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Research and design a model hovercraft

  1. Aug 22, 2005 #1
    as a project for my geometry and trigononometry class i have to research and design a model hovercraft, i have been researching but all i seem to find are the instructions for how to build a model without the use of any math or stuff that is just way too complicated. Can anyone suggest whereabouts to start looking for "simple" math involved in hovercrafts?
     
  2. jcsd
  3. Aug 22, 2005 #2

    Pengwuino

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    Theres a reason why the math isnt simple. Hovercraft are rather complicated things.
     
  4. Aug 22, 2005 #3
    Why make a model? Wow them and make a rideable hovercraft :approve: I did one with some friends and the help of the physics teacher in grade 10. First of all, we made it circular, for stability. I think it was about 4 ft in diameter but it might have been a bit less. We made the skirt out of some strong material I forget what it was called though, lol, a lot of help I am. For the edges of the skirt we wrapped it onto the topside and then stapled it. However there is a trick, because with just staples it will tear through the skirt. So first, duct-tape the skirt to the hovercraft, and (well, we actually duct-taped the entire skirt to make it stronger) then staple it. The duct-tape will prevent the staples from tearing through. Make sure there are holes in the skirt placed specifically in the bottom. They allow for air to escap, but not too big of holes, remember, you can always make them bigger, making them smaller isn't as easy. Duct-tape the edges to these holes as well so they don't tear. We used 2 leaf-blower's for our air source and they were sufficient power to even hover my friend who is...well, he weighs more than the avg person his age.

    I'm not sure about the math involved...we just used very basic math to figure out where the holes should be. Hope this gives u some ideas though.

    -Jon
     
  5. Aug 22, 2005 #4

    Danger

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    I don't have time to look for the formulae right now, but the simplest ones are actually mentioned earlier in PF (I can't remember which forum). You might be able to figure them out just by knowing what you need to find. Probably the least difficult is to get your cushion loading, which is the total weight of the craft divided by the surface area within the curtain. That will tell you how many psi of air you need to supply in order to float the load. You'll also need to know what flow-rate of fan you have to use in order to produce that pressure. You can always get away with using one that's too big, because curtain leakage will bleed off the excess. The fan characteristics will in turn determine how strong a motor you need to run it.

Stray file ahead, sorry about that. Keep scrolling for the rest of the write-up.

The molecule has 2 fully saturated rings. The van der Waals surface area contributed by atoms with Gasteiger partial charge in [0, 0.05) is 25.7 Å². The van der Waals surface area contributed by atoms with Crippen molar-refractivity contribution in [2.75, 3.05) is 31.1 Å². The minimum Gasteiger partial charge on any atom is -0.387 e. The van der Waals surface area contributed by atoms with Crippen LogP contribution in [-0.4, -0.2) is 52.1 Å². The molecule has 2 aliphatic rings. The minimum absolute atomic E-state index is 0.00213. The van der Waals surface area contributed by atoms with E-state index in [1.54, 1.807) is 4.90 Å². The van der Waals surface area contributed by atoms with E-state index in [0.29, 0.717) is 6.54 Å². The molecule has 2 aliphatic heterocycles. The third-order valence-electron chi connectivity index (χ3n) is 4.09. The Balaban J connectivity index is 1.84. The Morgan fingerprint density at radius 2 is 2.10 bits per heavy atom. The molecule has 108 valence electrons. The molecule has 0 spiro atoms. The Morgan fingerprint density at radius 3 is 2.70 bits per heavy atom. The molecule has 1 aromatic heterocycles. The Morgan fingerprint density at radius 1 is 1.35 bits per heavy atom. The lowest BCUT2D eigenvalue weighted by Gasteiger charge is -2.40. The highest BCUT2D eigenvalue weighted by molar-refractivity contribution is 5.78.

One thing that makes a big difference is just knowing what you mean by a 'model'. An upside-down pie pan with a PC cooling fan in it doesn't require any calculations at all; a perfect 1/4 scale model of an English Channel hoverferry would be horrendous.
     
  6. Aug 28, 2005 #5
    thanks evry1

    just wanted to say thanks, u've been heaps of help. i'm now looking at propellor equations to determine length of the fans and air pressure

    :)
     
  7. Aug 29, 2005 #6
    Hovercrafts are interesting vehicles, gently floating about a surface with minimal friction and only some interaction now and there.

    *Just curious, are they sometimes "more difficult" to maneuver than other types of ships? Do they require more skill/experience to navigate/steer/maneuver?
     
  8. Aug 29, 2005 #7

    Danger

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    They're definitely more difficult to control in the sense that you have to anticipate what you want to do long before it has to be done. Reactions are much slower than a ground vehicle or airplane, because there's no interaction with the ground or air for manoeuvrability. It's like sliding on ice. The skill required is no greater or less than for most vehicles, but experience is very important since the skills are different.
     
  9. Sep 5, 2005 #8
    yes knowing what i need to find has definately helped

    i am looking at the bernoulli equation right now but still seems rather complex more physicsy than mathsy surprising considering its a math assignment
     
  10. Sep 5, 2005 #9
    You learn about bernoulli in high school over in WA?? What are you finding hard to understand about bernoulli?
     
  11. Sep 22, 2005 #10
    bernoulli equation

    uhm basically i am teaching myself the bernoulli equation because of its connection with the hovercraft...i think i kinda get it in relatio to hang gliders in such but am having trouble connecting it with the different aspects of the hovercraft
     
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